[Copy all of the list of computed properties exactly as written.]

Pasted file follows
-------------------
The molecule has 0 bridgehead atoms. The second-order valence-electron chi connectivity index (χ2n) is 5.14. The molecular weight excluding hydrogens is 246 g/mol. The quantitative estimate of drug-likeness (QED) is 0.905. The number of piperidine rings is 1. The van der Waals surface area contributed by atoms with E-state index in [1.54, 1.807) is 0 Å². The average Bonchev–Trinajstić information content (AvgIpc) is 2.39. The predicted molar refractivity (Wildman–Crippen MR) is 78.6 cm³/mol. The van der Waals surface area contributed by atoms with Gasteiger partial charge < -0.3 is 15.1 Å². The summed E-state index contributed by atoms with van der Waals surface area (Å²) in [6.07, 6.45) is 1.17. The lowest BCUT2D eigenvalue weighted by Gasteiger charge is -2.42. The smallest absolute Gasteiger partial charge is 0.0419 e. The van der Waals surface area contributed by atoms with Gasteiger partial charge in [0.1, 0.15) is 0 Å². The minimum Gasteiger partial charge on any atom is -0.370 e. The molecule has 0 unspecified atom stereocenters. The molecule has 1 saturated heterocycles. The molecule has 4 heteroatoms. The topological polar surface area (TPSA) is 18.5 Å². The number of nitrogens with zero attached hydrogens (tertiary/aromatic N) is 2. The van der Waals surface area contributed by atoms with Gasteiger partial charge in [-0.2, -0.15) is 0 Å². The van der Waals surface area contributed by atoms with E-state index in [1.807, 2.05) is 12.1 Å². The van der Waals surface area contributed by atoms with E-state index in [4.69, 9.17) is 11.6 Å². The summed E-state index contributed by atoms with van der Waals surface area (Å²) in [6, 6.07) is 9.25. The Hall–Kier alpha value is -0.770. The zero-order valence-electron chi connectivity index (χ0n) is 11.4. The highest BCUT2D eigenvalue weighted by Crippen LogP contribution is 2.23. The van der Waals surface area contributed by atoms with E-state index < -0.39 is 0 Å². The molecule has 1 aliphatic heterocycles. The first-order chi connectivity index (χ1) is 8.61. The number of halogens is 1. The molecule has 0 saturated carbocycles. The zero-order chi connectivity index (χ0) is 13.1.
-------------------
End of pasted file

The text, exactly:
The molecule has 0 bridgehead atoms. The second-order valence-electron chi connectivity index (χ2n) is 5.14. The molecular weight excluding hydrogens is 246 g/mol. The quantitative estimate of drug-likeness (QED) is 0.905. The number of piperidine rings is 1. The van der Waals surface area contributed by atoms with E-state index in [1.54, 1.807) is 0 Å². The average Bonchev–Trinajstić information content (AvgIpc) is 2.39. The predicted molar refractivity (Wildman–Crippen MR) is 78.6 cm³/mol. The van der Waals surface area contributed by atoms with Gasteiger partial charge < -0.3 is 15.1 Å². The summed E-state index contributed by atoms with van der Waals surface area (Å²) in [6.07, 6.45) is 1.17. The lowest BCUT2D eigenvalue weighted by Gasteiger charge is -2.42. The smallest absolute Gasteiger partial charge is 0.0419 e. The van der Waals surface area contributed by atoms with Gasteiger partial charge in [0.1, 0.15) is 0 Å². The minimum Gasteiger partial charge on any atom is -0.370 e. The molecule has 0 unspecified atom stereocenters. The molecule has 1 saturated heterocycles. The molecule has 4 heteroatoms. The topological polar surface area (TPSA) is 18.5 Å². The number of nitrogens with zero attached hydrogens (tertiary/aromatic N) is 2. The van der Waals surface area contributed by atoms with Gasteiger partial charge in [-0.2, -0.15) is 0 Å². The van der Waals surface area contributed by atoms with E-state index in [1.807, 2.05) is 12.1 Å². The van der Waals surface area contributed by atoms with E-state index in [4.69, 9.17) is 11.6 Å². The summed E-state index contributed by atoms with van der Waals surface area (Å²) in [6, 6.07) is 9.25. The Hall–Kier alpha value is -0.770. The zero-order valence-electron chi connectivity index (χ0n) is 11.4. The highest BCUT2D eigenvalue weighted by Crippen LogP contribution is 2.23. The van der Waals surface area contributed by atoms with E-state index < -0.39 is 0 Å². The molecule has 1 aliphatic heterocycles. The first-order chi connectivity index (χ1) is 8.61. The number of halogens is 1. The molecule has 0 saturated carbocycles. The zero-order chi connectivity index (χ0) is 13.1.